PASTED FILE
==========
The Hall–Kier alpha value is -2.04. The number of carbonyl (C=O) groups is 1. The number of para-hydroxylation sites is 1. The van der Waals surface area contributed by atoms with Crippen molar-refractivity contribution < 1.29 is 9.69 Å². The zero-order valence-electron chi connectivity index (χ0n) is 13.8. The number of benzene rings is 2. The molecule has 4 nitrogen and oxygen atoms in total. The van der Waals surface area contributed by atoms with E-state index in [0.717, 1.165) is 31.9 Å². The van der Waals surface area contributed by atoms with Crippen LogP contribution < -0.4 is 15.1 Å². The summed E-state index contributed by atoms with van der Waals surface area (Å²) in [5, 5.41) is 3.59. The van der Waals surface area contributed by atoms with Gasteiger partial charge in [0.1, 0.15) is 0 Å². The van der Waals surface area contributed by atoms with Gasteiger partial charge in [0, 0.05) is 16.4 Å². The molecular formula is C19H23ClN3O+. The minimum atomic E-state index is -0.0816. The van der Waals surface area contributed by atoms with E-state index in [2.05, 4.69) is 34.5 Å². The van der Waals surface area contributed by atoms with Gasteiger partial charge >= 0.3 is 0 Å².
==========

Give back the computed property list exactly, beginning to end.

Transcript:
The Hall–Kier alpha value is -2.04. The number of carbonyl (C=O) groups is 1. The number of para-hydroxylation sites is 1. The van der Waals surface area contributed by atoms with Crippen molar-refractivity contribution < 1.29 is 9.69 Å². The zero-order valence-electron chi connectivity index (χ0n) is 13.8. The number of benzene rings is 2. The molecule has 4 nitrogen and oxygen atoms in total. The van der Waals surface area contributed by atoms with E-state index in [0.717, 1.165) is 31.9 Å². The van der Waals surface area contributed by atoms with Crippen LogP contribution < -0.4 is 15.1 Å². The summed E-state index contributed by atoms with van der Waals surface area (Å²) in [5, 5.41) is 3.59. The van der Waals surface area contributed by atoms with Gasteiger partial charge in [0.1, 0.15) is 0 Å². The van der Waals surface area contributed by atoms with Gasteiger partial charge in [0, 0.05) is 16.4 Å². The molecular formula is C19H23ClN3O+. The minimum atomic E-state index is -0.0816. The van der Waals surface area contributed by atoms with E-state index in [2.05, 4.69) is 34.5 Å². The van der Waals surface area contributed by atoms with Gasteiger partial charge >= 0.3 is 0 Å².